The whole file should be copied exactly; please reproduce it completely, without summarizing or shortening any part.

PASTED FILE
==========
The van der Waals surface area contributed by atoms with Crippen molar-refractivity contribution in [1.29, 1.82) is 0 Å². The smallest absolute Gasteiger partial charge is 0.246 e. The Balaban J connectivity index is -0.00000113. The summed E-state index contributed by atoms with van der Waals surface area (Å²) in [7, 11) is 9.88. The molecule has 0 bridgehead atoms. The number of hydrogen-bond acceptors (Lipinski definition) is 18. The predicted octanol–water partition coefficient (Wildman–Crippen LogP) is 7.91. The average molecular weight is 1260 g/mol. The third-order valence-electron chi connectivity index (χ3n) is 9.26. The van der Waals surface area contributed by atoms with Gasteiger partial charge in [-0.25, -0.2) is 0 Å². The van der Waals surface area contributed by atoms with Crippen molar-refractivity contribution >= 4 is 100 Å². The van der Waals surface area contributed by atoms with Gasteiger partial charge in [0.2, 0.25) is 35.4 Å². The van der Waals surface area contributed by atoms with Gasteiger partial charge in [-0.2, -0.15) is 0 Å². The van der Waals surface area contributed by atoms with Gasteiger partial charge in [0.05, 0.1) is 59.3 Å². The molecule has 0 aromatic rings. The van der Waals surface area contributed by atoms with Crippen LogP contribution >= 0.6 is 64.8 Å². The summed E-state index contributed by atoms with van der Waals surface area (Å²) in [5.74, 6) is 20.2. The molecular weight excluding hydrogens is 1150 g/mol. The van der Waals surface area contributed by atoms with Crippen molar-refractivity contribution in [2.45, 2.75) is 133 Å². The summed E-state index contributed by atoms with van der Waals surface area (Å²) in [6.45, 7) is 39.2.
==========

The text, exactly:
The van der Waals surface area contributed by atoms with Crippen molar-refractivity contribution in [1.29, 1.82) is 0 Å². The smallest absolute Gasteiger partial charge is 0.246 e. The Balaban J connectivity index is -0.00000113. The summed E-state index contributed by atoms with van der Waals surface area (Å²) in [7, 11) is 9.88. The molecule has 0 bridgehead atoms. The number of hydrogen-bond acceptors (Lipinski definition) is 18. The predicted octanol–water partition coefficient (Wildman–Crippen LogP) is 7.91. The average molecular weight is 1260 g/mol. The third-order valence-electron chi connectivity index (χ3n) is 9.26. The van der Waals surface area contributed by atoms with Gasteiger partial charge in [-0.25, -0.2) is 0 Å². The van der Waals surface area contributed by atoms with Crippen molar-refractivity contribution >= 4 is 100 Å². The van der Waals surface area contributed by atoms with Gasteiger partial charge in [0.2, 0.25) is 35.4 Å². The van der Waals surface area contributed by atoms with Gasteiger partial charge in [-0.2, -0.15) is 0 Å². The van der Waals surface area contributed by atoms with Gasteiger partial charge in [0.05, 0.1) is 59.3 Å². The molecule has 0 aromatic rings. The van der Waals surface area contributed by atoms with Crippen LogP contribution >= 0.6 is 64.8 Å². The summed E-state index contributed by atoms with van der Waals surface area (Å²) in [5.74, 6) is 20.2. The molecular weight excluding hydrogens is 1150 g/mol. The van der Waals surface area contributed by atoms with Crippen molar-refractivity contribution in [2.45, 2.75) is 133 Å². The summed E-state index contributed by atoms with van der Waals surface area (Å²) in [6.45, 7) is 39.2.